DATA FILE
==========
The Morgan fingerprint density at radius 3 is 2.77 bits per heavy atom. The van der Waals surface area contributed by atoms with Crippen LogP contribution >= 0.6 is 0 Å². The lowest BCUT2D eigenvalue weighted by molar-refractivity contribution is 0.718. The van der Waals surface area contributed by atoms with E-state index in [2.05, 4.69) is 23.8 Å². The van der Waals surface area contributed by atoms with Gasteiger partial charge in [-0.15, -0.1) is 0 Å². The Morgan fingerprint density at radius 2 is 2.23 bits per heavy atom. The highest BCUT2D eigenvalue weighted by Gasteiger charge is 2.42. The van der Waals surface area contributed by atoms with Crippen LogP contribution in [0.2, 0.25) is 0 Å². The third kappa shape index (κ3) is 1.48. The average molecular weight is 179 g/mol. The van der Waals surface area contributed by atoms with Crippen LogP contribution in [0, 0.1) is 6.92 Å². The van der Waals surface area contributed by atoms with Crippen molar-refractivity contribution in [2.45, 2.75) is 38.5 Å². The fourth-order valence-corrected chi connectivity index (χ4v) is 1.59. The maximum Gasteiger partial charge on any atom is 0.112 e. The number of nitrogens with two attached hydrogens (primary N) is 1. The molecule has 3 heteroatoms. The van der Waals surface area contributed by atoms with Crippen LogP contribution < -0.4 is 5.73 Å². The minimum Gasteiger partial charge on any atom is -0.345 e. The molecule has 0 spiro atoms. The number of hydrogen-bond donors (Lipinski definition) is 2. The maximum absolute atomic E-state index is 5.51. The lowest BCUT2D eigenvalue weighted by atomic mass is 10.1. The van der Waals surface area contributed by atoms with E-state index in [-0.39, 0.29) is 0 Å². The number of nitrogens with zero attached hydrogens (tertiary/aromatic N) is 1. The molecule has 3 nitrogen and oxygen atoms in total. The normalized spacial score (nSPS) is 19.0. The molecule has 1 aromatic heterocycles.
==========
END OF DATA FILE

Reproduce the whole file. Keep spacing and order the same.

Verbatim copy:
The Morgan fingerprint density at radius 3 is 2.77 bits per heavy atom. The van der Waals surface area contributed by atoms with Crippen LogP contribution >= 0.6 is 0 Å². The lowest BCUT2D eigenvalue weighted by molar-refractivity contribution is 0.718. The van der Waals surface area contributed by atoms with E-state index in [2.05, 4.69) is 23.8 Å². The van der Waals surface area contributed by atoms with Gasteiger partial charge in [-0.15, -0.1) is 0 Å². The Morgan fingerprint density at radius 2 is 2.23 bits per heavy atom. The highest BCUT2D eigenvalue weighted by Gasteiger charge is 2.42. The van der Waals surface area contributed by atoms with Crippen LogP contribution in [0.2, 0.25) is 0 Å². The third kappa shape index (κ3) is 1.48. The average molecular weight is 179 g/mol. The van der Waals surface area contributed by atoms with Crippen LogP contribution in [0, 0.1) is 6.92 Å². The van der Waals surface area contributed by atoms with Crippen molar-refractivity contribution in [2.45, 2.75) is 38.5 Å². The fourth-order valence-corrected chi connectivity index (χ4v) is 1.59. The maximum Gasteiger partial charge on any atom is 0.112 e. The number of nitrogens with two attached hydrogens (primary N) is 1. The molecule has 3 heteroatoms. The van der Waals surface area contributed by atoms with Crippen LogP contribution < -0.4 is 5.73 Å². The minimum Gasteiger partial charge on any atom is -0.345 e. The molecule has 0 spiro atoms. The number of hydrogen-bond donors (Lipinski definition) is 2. The maximum absolute atomic E-state index is 5.51. The lowest BCUT2D eigenvalue weighted by atomic mass is 10.1. The van der Waals surface area contributed by atoms with E-state index in [-0.39, 0.29) is 0 Å². The number of nitrogens with zero attached hydrogens (tertiary/aromatic N) is 1. The molecule has 3 nitrogen and oxygen atoms in total. The normalized spacial score (nSPS) is 19.0. The molecule has 1 aromatic heterocycles.